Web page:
First Date with the Gita? If Not, Remember Yours? (Gita Talk 7)

Via on Oct 2, 2011

For next week please read Chapters 8 and 9, p. 106-120.

This week I’d like to have a wide open discussion of where you all are in your experience with the Bhagavad Gita.

If you are a relatively new reader of the Gita, please tell us how you’re feeling about it.

–What are the biggest questions on your mind?

–What would help you get the most out of this experience?

–What have you liked the most?  The least?

I personally went through a period when I rejected the Gita after my first reading. So I know how that feels, and I’m anxious to help anyone who might be having the same initial reaction.

If you are an experienced Gita reader, think back on your own first encounter with the Gita.

–What were your first reactions when you were a third of the way through the Gita?

–Did it draw you in, or did it make you want to run?

–Which version were you reading? How does it compare to Mitchell’s?

What can we do here at Gita Talk do to better meet your needs? All feedback and suggestions are welcome.

Or, if you prefer to stick with the text itself, I’ll leave you with this, my favorite passage from Chapter 7. Love to hear your comments and questions:

There is nothing more fundamental
than I, Arjuna; all worlds,
all beings, are strung upon me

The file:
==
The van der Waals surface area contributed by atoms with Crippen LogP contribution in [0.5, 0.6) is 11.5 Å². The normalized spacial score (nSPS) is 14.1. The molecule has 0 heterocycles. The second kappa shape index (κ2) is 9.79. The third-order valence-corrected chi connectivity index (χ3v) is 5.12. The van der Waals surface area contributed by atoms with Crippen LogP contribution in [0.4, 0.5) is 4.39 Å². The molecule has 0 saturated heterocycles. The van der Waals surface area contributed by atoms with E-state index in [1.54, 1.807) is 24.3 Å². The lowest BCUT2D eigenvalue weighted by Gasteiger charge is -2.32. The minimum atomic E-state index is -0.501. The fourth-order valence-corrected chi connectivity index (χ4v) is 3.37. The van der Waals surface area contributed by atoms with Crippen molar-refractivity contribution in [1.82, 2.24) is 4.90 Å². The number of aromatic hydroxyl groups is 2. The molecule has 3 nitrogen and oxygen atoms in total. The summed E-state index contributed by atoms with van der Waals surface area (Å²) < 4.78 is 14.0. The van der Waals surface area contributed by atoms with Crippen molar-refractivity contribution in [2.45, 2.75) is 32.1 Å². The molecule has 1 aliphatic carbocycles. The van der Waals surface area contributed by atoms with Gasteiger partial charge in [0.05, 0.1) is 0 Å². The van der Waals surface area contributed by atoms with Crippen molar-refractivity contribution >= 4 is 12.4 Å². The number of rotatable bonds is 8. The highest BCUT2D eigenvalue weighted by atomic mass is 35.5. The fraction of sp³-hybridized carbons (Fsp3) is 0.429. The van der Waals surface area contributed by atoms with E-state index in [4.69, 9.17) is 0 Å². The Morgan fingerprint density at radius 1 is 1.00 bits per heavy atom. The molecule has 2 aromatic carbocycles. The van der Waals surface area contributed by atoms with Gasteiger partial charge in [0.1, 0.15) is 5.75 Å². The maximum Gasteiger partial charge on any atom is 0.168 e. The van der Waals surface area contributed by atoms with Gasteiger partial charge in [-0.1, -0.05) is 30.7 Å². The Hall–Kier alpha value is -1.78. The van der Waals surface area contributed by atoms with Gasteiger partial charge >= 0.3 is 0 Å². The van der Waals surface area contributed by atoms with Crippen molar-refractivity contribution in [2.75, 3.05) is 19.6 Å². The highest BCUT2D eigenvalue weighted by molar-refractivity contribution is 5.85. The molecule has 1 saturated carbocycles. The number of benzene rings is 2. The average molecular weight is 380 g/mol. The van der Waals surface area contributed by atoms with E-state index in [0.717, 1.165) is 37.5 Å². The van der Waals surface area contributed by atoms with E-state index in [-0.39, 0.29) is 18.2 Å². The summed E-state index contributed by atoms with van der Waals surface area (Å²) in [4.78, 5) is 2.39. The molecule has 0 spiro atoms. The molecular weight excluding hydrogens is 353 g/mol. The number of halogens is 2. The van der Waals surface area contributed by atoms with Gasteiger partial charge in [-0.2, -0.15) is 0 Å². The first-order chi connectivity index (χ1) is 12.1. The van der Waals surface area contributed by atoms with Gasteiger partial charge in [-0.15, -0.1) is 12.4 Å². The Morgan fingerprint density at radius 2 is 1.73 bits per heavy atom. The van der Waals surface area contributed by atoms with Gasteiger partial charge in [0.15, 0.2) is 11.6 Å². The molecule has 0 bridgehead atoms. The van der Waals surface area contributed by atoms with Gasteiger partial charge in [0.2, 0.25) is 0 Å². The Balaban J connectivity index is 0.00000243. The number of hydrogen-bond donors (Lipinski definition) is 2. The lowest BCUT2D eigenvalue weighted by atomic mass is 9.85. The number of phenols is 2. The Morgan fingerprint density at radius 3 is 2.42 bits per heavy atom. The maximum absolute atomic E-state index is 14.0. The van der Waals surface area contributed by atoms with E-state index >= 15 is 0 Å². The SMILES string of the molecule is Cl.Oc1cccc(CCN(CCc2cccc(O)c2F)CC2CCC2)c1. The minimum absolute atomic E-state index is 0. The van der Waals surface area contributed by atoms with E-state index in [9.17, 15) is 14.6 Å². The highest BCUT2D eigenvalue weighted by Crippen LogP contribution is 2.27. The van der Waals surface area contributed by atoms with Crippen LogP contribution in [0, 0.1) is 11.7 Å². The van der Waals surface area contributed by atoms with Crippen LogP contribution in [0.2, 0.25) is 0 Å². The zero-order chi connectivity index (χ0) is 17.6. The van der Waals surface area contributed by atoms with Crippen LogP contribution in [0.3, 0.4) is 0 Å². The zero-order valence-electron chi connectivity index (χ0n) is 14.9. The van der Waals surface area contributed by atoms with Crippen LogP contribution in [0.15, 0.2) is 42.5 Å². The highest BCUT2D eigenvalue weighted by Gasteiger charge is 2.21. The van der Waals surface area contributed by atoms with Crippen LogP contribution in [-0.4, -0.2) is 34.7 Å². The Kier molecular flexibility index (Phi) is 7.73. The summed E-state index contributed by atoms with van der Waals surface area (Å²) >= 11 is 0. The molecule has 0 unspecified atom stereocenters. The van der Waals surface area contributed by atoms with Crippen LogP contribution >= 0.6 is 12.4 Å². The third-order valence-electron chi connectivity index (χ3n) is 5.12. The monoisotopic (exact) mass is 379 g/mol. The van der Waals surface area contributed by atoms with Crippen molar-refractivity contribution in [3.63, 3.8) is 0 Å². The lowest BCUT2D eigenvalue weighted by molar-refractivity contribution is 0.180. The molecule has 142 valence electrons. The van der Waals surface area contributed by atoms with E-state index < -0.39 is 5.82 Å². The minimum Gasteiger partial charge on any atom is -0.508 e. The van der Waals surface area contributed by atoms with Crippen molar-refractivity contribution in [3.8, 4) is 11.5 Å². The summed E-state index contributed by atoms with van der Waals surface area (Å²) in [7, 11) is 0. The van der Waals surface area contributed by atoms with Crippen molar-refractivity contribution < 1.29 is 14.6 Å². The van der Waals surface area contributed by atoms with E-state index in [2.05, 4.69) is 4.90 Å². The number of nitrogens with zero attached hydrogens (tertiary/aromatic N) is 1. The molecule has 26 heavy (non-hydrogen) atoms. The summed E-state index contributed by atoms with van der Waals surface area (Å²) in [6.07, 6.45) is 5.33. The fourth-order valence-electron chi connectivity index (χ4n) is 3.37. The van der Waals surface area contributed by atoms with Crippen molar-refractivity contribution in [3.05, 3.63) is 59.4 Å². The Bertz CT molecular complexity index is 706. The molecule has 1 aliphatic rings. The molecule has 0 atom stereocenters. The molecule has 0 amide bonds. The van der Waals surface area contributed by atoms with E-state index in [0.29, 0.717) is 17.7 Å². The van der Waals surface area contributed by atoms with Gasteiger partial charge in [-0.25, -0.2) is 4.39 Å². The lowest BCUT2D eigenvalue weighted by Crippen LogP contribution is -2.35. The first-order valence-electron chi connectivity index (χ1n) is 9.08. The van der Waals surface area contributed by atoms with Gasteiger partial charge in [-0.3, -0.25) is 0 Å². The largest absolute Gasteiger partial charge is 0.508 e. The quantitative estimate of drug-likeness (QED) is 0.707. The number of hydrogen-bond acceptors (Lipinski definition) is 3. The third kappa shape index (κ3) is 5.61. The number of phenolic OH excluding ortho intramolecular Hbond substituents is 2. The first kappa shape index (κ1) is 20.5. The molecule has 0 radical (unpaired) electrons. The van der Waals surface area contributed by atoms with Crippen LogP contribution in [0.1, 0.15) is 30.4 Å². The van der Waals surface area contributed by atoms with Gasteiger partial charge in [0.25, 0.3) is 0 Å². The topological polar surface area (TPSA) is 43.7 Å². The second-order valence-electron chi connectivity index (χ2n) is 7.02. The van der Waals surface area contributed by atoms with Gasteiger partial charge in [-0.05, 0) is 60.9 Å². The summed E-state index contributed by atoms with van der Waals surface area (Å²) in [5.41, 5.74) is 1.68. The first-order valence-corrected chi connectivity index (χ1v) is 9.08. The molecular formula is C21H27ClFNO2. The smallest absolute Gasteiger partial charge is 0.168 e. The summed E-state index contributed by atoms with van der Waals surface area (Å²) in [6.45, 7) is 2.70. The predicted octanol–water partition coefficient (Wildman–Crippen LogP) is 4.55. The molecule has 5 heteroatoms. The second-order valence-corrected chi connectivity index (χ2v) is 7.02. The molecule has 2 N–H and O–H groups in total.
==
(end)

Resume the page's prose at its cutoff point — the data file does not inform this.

like pearls on a single thread.

I am the taste in water,
the light in the moon and sun,
the sacred syllable Om
in the Veda, the sound in air.

I am the primal seed
within all beings, Arjuna:
the wisdom of those who know,
the splendor of the high and mighty.

I am the strength of the strong man
who is free of desire and attachment;
I am desire itself
when desire is consistent with duty. (BG 7.7-7.11)

For next week please read Chapters 8 and 9, p. 106-120.

All Blogs in the Series:

Welcome to Gita Talk:
Online Discussion of the Bhagavad Gita. (Round 2)

Ongoing Resources:

Gita in a Nutshell: Big Ideas & Best Quotations

Yoga Demystified

The Original Sixteen Session Gita Talk

Join Gita Talk Facebook Group for weekly notices
and to meet fellow participants.

About Bob Weisenberg

Bob Weisenberg: Editor, Best of Yoga Philosophy / Former Assoc. Publisher, elephant journal / Author: Yoga Demystified * Bhagavad Gita in a Nutshell * Leadership Is Like Tennis, Not Egyptology / Co-editor: Yoga in America (free eBook) / Creator: Gita Talk: Self-paced Online Seminar / Flamenco guitarist: "Live at Don Quijote" & "American Gypsy" (Free CD's) / Follow Bob on facebook, Twitter, or his main site: Wordpress.

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14 Responses to “First Date with the Gita? If Not, Remember Yours? (Gita Talk 7)”

  1. Pamela says:

    The Gita always wants to make me turn inward. I'd be interested to hear from anyone who reads it and wants to jump up and run.

  2. Tanya Lee Markul Tanya Lee Markul says:

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  4. This is my first date with the Gita, and I am thoroughly enjoying it! Sometimes I try to make connections to my life, and modern life in general. More often I just enjoy the language, the poetry of it and if connections come — great — if not, I just enjoy. It makes me think of a movie quote (that is now going to bug me until I can remember where it's from!!) about the tango…sometimes you get tangled up, but you tango on.

    If I feel tangled up it it (What could this possibly mean? How could this have any relevance for me?) I try not to worry about it. I just enjoy it, and tango on!

    "I am the taste in water,
    the light in the moon and sun,